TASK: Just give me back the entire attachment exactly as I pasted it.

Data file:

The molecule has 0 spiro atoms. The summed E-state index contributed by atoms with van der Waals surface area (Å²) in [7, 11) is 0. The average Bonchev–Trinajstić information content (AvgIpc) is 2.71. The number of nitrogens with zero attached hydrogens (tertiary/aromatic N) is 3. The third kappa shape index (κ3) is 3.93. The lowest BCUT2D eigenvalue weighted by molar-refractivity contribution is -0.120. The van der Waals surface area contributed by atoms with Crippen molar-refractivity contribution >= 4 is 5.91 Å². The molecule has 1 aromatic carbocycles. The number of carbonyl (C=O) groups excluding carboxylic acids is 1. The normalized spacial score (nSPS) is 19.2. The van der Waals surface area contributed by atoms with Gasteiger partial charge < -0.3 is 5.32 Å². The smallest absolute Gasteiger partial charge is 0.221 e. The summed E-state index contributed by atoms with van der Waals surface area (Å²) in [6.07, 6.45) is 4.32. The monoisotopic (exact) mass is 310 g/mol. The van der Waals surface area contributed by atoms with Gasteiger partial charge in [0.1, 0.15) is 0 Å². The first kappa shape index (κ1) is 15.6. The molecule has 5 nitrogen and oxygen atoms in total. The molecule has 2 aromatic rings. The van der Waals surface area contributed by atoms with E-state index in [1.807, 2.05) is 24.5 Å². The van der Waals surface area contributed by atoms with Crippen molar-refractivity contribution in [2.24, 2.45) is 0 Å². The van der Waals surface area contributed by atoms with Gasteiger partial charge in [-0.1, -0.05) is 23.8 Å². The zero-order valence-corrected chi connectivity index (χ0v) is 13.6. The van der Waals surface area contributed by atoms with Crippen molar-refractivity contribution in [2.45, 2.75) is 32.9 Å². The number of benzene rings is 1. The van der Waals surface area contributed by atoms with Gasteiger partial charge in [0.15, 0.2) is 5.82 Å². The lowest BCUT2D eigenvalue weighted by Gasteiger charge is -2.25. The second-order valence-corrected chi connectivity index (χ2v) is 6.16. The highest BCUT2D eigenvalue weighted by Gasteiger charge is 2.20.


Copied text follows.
The molecule has 0 spiro atoms. The summed E-state index contributed by atoms with van der Waals surface area (Å²) in [7, 11) is 0. The average Bonchev–Trinajstić information content (AvgIpc) is 2.71. The number of nitrogens with zero attached hydrogens (tertiary/aromatic N) is 3. The third kappa shape index (κ3) is 3.93. The lowest BCUT2D eigenvalue weighted by molar-refractivity contribution is -0.120. The van der Waals surface area contributed by atoms with Crippen molar-refractivity contribution >= 4 is 5.91 Å². The molecule has 1 aromatic carbocycles. The number of carbonyl (C=O) groups excluding carboxylic acids is 1. The normalized spacial score (nSPS) is 19.2. The van der Waals surface area contributed by atoms with Gasteiger partial charge < -0.3 is 5.32 Å². The smallest absolute Gasteiger partial charge is 0.221 e. The summed E-state index contributed by atoms with van der Waals surface area (Å²) in [6.07, 6.45) is 4.32. The monoisotopic (exact) mass is 310 g/mol. The van der Waals surface area contributed by atoms with Gasteiger partial charge in [0.1, 0.15) is 0 Å². The first kappa shape index (κ1) is 15.6. The molecule has 5 nitrogen and oxygen atoms in total. The molecule has 2 aromatic rings. The van der Waals surface area contributed by atoms with E-state index in [1.807, 2.05) is 24.5 Å². The van der Waals surface area contributed by atoms with Crippen molar-refractivity contribution in [2.24, 2.45) is 0 Å². The van der Waals surface area contributed by atoms with Gasteiger partial charge in [-0.1, -0.05) is 23.8 Å². The zero-order valence-corrected chi connectivity index (χ0v) is 13.6. The van der Waals surface area contributed by atoms with Crippen molar-refractivity contribution in [2.45, 2.75) is 32.9 Å². The number of benzene rings is 1. The van der Waals surface area contributed by atoms with Gasteiger partial charge in [0.15, 0.2) is 5.82 Å². The lowest BCUT2D eigenvalue weighted by Gasteiger charge is -2.25. The second-order valence-corrected chi connectivity index (χ2v) is 6.16. The highest BCUT2D eigenvalue weighted by Gasteiger charge is 2.20.